PSK identity: None
    PSK identity hint: None
    SRP username: None
    TLS session ticket lifetime hint: 300 (seconds)
    TLS session ticket:
    0000 - 24 fe cb 42 a8 12 eb b3-35 29 6a 12 11 79 af ba   $..B....5)j..y..
    0010 - 63 50 85 58 bc 6f a7 5a-c5 5f 9b 11 21 97 23 ed   cP.X.o.Z._..!.#.
    0020 - 54 9c 99 0c 5a 26 a8 75-21 06 b8 26 e1 57 f7 f0   T...Z&.u!..&.W..
    0030 - f1 a0 c1 5f a3 d8 25 36-4f de cc 6d 76 c2 d9 89   ..._..%6O..mv...
    0040 - 99 46 ec 64 8d d8 c1 41-04 58 4c 7a bf 8f 1c a8   .F.d...A.XLz....
    0050 - 8e b4 42 bd 2b 73 03 07-05 26 36 66 66 53 ac 63   ..B.+s...&6ffS.c
    0060 - 52 98 c9 31 cb ea 5d c4-b6 76 4a d7 c4 79 1c 4c   R..1..]..vJ..y.L
    0070 - f1 3b 76 04 ed 15 07 ff-d0 2d c7 92 6c d8 56 f9   .;v......-..l.V.
    0080 - 94 19 5a 61 9b 58 db 68-1d 2e 0c 87 fb f9 64 38   ..Za.X.h......d8
    0090 - 56 5a 8f 4e 2e a9 31 f6-ac db c9 30 51 5e 84 00   VZ.N..1....0Q^..
    00a0 - 29 fc 48 d9 70 f3 87 3f-07 b9 11 9b 2a 7a 72 ce   ).H.p..?....*zr.

    Start Time: 1557257748
    Timeout   : 7200 (sec)
    Verify return code: 19 (self signed certificate in certificate chain)
    Extended master secret: no
---
<!DOCTYPE html>
<html>
    <head>
...

From the mitmproxy/mitmproxy output we get that the request did actually go through the proxy. All this without curl complaining about certificate verification issues.

172.17.0.3:47120: clientconnect
172.17.0.3:47120: Client Handshake failed. The client may not trust the proxy's certificate for mitmproxy.
172.17.0.3:47120: clientdisconnect
172.17.0.3:47122: clientconnect
172.17.0.3:47122: Client Handshake failed. The client may not trust the proxy's certificate for mitmproxy.
172.17.0.3:47122: clientdisconnect
172.17.0.3:47124: clientconnect
172.17.0.3:47124: GET https://duckpond.ch/
               << 200 OK 20.86k
172.17.0.3:47124: clientdisconnect

Mission accomplished.

A Real World Example: enteee/git-sync-mirror

enteee/git-sync-mirror is a simple container image for synchronizing a git mirror. Inside the Dockerfile it installs a run script (/run.sh) and overwrites the default command. The ENTRYPOINT is still provided by enteee/tls-tofu which does all the TOFU magic.

FROM enteee/tls-tofu:alpine-latest

# Disable TLS-TOFU by default
ENV TLS_TOFU false

RUN set -exuo pipefail \
  && apk add \
    git \
  && addgroup -g 1000 -S git \
  && adduser -u 1000 -S git -G git

USER git:git

COPY run.sh /run.sh
CMD ["/run.sh"]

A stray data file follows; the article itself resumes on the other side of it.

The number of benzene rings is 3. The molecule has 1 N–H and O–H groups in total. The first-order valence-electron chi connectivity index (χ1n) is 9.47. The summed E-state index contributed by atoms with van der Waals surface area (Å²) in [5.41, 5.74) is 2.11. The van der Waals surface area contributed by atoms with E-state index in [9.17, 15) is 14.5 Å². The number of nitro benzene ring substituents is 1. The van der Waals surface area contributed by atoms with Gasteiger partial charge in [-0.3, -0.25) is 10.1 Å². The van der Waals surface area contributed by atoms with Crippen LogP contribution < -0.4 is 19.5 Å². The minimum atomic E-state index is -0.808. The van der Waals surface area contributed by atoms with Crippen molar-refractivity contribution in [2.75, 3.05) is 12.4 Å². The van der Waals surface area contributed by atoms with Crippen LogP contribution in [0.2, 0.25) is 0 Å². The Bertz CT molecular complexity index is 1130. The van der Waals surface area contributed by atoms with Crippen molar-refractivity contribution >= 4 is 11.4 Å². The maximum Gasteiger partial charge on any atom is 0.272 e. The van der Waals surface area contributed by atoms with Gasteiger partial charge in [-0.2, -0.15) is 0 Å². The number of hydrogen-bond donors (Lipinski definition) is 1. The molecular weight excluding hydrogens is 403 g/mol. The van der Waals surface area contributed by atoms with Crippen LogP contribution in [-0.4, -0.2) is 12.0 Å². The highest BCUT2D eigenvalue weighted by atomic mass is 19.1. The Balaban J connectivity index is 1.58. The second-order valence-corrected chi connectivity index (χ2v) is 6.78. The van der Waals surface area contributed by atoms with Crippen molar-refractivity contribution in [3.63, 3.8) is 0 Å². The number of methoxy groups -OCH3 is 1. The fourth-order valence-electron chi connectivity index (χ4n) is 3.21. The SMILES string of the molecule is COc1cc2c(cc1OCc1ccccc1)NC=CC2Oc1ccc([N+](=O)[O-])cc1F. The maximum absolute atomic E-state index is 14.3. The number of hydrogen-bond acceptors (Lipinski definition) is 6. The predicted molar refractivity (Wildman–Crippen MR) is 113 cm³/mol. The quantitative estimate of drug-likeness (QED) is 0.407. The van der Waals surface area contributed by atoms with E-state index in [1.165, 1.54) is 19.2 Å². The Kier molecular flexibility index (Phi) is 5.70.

When running this container with -e TLS_TOFU=true enteee/git-sync-mirror silently does TLS-TOFU. And if we additionally specify -e TLS_TOFU_DEBUG=true, we can see what is happening under to hood.

$ docker run \
  -e TLS_TOFU=true \
  -e TLS_TOFU_DEBUG=true \
  git-sync-mirror
+ '[' true '=' true ]
+ openssl s_client -verify_return_error -connect google.com:443 -servername google.com
+ destroy_kamikaze
+ '[' -x /kamikaze ]
+ /kamikaze true
+ exec sh -c /run.sh
/run.sh: line 5: SRC_REPO: Missing source repository

This fails because we didn’t specify the mandatory SRC_REPO for enteee/git-sync-mirror. Nevertheless, we can still see enteee/tls-tofu connecting to google.com. But since all certificates are valid it does not add any new trusted ones. After this kamikaze is destroyed and control is being handed over to enteee/git-sync-mirror.

Caveat: Restart Policies

If an attacker is in control of your network, it is very likely that they can also crash applications you are running in containers. If you restart the container in this case, your application will re-TOFU. This means an attacker can make the container trust every certificate they want. This is very, very bad. Always disable automatic container restart with TLS-TOFU exactly for this reason.

Final Thoughts

enteee/tls-tofu implements a simple, yet powerful base image which allows containers to run in environments where something is tampering with the Internet’s public key infrastructure. I generally disagree that HTTPS scanning proxies are leveraging security in a network. They create a single point of failure and considerably weaken a secure protocol design to protect privacy and confidentiality.